The equity element of the training, which was developed in partnership with the Kellogg Foundation, covers things like racism and implicit bias. It also helps restaurant owners and operators assess the racial makeup of their front of house and back of house staff.

Each participating restaurant has six months to complete the training and is asked to make a commitment to paying a fair wage within five years. “There are 2,000 members that we have in our network that are either paying a fair wage or in the process of doing so,” Rodriguez says.

A strength of the High Road Kitchens process has been the flexibility that it brings to the process, finding individualized ways for each city and restaurant to participate. In Boston, for example, High Road partnered with then Mayor Martin Walsh to fund roughly 75 restaurants that were required to pay a fair wage for a month.

“In Chicago we have a private funder while in Michigan we have the Kellogg Foundation and they wanted to prioritize Detroit,” Rodriguez explains of the adaptable model. “Based on the funding, we determine the number of people we want to reach and then we work with our allies like worker organizations on the ground who give us recommendations.”

Now, with much of the original funds used up, High Road is focusing on areas like Maine and other parts of Michigan where they haven’t worked yet and are looking at slightly different funding models, too. “We’re trying to set up a partnership with the State of New York for a forgivable loan program. It would be the same program — the restaurant employer does what they’re supposed to do and then the loan is forgiven instead,” Rodriguez says. “In Michigan we’re trying to create a subsidized loan, like a 1% interest loan program.”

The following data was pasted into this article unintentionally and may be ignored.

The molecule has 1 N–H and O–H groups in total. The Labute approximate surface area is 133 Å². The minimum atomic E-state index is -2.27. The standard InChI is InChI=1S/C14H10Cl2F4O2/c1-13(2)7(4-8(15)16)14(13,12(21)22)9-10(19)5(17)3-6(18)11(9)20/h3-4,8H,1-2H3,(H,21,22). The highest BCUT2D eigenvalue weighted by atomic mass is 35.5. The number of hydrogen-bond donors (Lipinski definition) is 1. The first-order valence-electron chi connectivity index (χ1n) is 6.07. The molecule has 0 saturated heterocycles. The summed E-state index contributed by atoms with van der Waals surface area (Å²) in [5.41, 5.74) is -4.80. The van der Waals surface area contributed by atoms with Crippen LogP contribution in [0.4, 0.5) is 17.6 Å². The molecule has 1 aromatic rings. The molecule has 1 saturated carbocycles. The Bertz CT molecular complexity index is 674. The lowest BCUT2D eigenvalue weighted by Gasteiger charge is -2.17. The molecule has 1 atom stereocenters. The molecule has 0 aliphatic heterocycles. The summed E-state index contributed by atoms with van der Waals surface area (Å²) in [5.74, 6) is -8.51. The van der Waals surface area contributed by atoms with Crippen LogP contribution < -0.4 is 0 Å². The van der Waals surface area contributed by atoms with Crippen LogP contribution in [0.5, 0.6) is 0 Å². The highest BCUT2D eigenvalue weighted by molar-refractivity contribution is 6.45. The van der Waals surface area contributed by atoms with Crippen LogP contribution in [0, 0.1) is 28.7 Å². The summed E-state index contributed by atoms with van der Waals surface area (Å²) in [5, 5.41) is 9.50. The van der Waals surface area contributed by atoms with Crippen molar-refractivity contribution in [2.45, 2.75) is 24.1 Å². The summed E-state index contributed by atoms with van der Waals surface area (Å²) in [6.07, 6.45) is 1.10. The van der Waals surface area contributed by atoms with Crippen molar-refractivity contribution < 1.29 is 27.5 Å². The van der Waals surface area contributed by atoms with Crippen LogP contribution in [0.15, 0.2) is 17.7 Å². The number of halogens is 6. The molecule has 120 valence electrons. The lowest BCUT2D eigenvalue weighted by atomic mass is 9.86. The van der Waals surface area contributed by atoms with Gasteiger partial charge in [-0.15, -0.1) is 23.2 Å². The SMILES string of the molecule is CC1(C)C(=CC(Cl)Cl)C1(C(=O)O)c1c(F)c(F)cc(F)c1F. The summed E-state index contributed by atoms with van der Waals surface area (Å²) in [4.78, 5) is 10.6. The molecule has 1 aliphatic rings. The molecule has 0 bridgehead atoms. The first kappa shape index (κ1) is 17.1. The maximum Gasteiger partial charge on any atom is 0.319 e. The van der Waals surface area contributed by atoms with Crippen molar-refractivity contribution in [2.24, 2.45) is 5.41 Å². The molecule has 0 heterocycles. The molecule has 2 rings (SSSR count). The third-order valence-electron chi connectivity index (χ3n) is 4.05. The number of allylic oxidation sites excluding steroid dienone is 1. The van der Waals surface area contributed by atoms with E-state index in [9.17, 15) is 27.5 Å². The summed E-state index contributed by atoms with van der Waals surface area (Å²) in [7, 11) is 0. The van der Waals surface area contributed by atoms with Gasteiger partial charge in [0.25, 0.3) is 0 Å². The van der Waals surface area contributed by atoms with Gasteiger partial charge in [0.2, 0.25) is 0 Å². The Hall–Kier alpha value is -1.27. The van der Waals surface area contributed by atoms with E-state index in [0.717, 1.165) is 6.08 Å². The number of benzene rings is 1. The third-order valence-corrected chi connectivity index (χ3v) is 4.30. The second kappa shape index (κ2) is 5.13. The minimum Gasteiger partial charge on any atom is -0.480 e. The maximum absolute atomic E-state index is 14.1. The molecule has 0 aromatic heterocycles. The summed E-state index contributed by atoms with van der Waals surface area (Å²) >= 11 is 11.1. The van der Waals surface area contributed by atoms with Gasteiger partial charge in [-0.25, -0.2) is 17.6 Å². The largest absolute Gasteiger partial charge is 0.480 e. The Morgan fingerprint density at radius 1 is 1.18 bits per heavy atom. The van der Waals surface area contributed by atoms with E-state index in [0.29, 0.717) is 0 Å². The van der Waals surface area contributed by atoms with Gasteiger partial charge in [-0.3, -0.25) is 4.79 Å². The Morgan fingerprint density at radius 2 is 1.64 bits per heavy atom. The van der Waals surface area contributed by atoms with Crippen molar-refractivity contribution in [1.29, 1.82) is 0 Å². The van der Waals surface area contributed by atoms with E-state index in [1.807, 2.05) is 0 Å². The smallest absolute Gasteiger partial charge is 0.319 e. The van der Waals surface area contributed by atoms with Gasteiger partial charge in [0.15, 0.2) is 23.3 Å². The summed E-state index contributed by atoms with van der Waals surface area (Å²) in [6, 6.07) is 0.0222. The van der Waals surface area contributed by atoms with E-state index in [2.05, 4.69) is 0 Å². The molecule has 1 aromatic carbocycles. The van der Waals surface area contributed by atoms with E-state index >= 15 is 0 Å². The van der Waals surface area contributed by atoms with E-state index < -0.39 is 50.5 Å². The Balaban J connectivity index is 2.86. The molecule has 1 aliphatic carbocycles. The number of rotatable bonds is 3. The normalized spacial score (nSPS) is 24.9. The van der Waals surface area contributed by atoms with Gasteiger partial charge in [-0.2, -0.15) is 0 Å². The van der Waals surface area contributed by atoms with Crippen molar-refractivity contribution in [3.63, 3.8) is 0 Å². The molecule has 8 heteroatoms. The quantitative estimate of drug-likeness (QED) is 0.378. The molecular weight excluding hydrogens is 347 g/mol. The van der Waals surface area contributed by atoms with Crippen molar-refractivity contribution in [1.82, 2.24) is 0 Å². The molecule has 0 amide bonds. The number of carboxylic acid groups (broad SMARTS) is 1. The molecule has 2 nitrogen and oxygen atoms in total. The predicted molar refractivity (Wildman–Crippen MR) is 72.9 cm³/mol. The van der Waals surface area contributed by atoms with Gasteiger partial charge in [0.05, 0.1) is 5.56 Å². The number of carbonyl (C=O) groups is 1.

While High Road Kitchens began, and has been operating, as a way to provide resources to restaurant owners in their time of need, the ultimate goal is to move the equity needle in the restaurant industry. While Inouye found High Road’s training to be somewhat redundant for her as a small owner-operator and a minority woman, she understands that it serves the organization’s larger political agenda.

“The restaurant industry has really racist and sexist policies and history. In some states, tipped employees still get paid $2.13 an hour — it’s really messed up,” Rodriguez says. “Right now we’re asking Congress that, if they do pass any restaurant relief, that an increase for worker’s wages is included in that as well.”

This article is part of Elements of an Equitable Recovery, a series on solutions helping small, especially woman- and minority-owned, businesses survive and thrive. This series is generously underwritten by LISC.

Cinnamon Janzer is a freelance journalist based in Minneapolis. Her work has appeared in National Geographic, U.S. News & World Report, Rewire.news, and more. She holds an MA in Social Design, with a specialization in intervention design, from the Maryland Institute College of Art and a BA in Cultural Anthropology and Fine Art from the University of Minnesota, Twin Cities.

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Tags: small businesscovid-19restaurantsfoodelements of an equitable recoverylisc